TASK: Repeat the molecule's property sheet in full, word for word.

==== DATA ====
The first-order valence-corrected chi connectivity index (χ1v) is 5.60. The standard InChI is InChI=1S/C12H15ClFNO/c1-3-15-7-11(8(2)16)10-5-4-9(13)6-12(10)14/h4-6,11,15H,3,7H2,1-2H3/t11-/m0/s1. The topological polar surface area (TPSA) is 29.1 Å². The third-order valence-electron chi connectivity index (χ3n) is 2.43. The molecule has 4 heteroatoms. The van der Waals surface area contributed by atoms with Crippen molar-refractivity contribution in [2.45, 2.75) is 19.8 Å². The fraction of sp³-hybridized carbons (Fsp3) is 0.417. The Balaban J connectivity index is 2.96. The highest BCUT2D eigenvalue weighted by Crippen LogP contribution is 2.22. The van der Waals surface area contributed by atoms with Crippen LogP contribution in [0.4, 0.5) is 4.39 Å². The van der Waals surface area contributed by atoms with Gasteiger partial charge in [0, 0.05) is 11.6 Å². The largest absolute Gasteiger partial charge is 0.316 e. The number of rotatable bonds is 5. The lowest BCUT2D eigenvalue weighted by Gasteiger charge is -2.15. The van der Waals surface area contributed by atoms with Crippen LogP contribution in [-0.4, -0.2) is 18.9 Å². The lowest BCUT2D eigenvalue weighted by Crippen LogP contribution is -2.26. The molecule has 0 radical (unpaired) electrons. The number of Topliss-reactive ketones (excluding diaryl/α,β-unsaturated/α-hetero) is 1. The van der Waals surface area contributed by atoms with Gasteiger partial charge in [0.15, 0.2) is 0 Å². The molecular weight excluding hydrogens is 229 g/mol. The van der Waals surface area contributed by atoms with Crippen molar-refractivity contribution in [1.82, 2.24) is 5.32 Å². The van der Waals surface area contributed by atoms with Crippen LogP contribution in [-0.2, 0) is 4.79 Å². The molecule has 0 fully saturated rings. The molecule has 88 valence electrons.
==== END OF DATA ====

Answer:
The first-order valence-corrected chi connectivity index (χ1v) is 5.60. The standard InChI is InChI=1S/C12H15ClFNO/c1-3-15-7-11(8(2)16)10-5-4-9(13)6-12(10)14/h4-6,11,15H,3,7H2,1-2H3/t11-/m0/s1. The topological polar surface area (TPSA) is 29.1 Å². The third-order valence-electron chi connectivity index (χ3n) is 2.43. The molecule has 4 heteroatoms. The van der Waals surface area contributed by atoms with Crippen molar-refractivity contribution in [2.45, 2.75) is 19.8 Å². The fraction of sp³-hybridized carbons (Fsp3) is 0.417. The Balaban J connectivity index is 2.96. The highest BCUT2D eigenvalue weighted by Crippen LogP contribution is 2.22. The van der Waals surface area contributed by atoms with Crippen LogP contribution in [0.4, 0.5) is 4.39 Å². The van der Waals surface area contributed by atoms with Gasteiger partial charge in [0, 0.05) is 11.6 Å². The largest absolute Gasteiger partial charge is 0.316 e. The number of rotatable bonds is 5. The lowest BCUT2D eigenvalue weighted by Gasteiger charge is -2.15. The van der Waals surface area contributed by atoms with Crippen LogP contribution in [-0.4, -0.2) is 18.9 Å². The lowest BCUT2D eigenvalue weighted by Crippen LogP contribution is -2.26. The molecule has 0 radical (unpaired) electrons. The number of Topliss-reactive ketones (excluding diaryl/α,β-unsaturated/α-hetero) is 1. The van der Waals surface area contributed by atoms with Gasteiger partial charge in [0.15, 0.2) is 0 Å². The molecular weight excluding hydrogens is 229 g/mol. The van der Waals surface area contributed by atoms with Crippen molar-refractivity contribution in [1.82, 2.24) is 5.32 Å². The van der Waals surface area contributed by atoms with Crippen LogP contribution in [-0.2, 0) is 4.79 Å². The molecule has 0 fully saturated rings. The molecule has 88 valence electrons.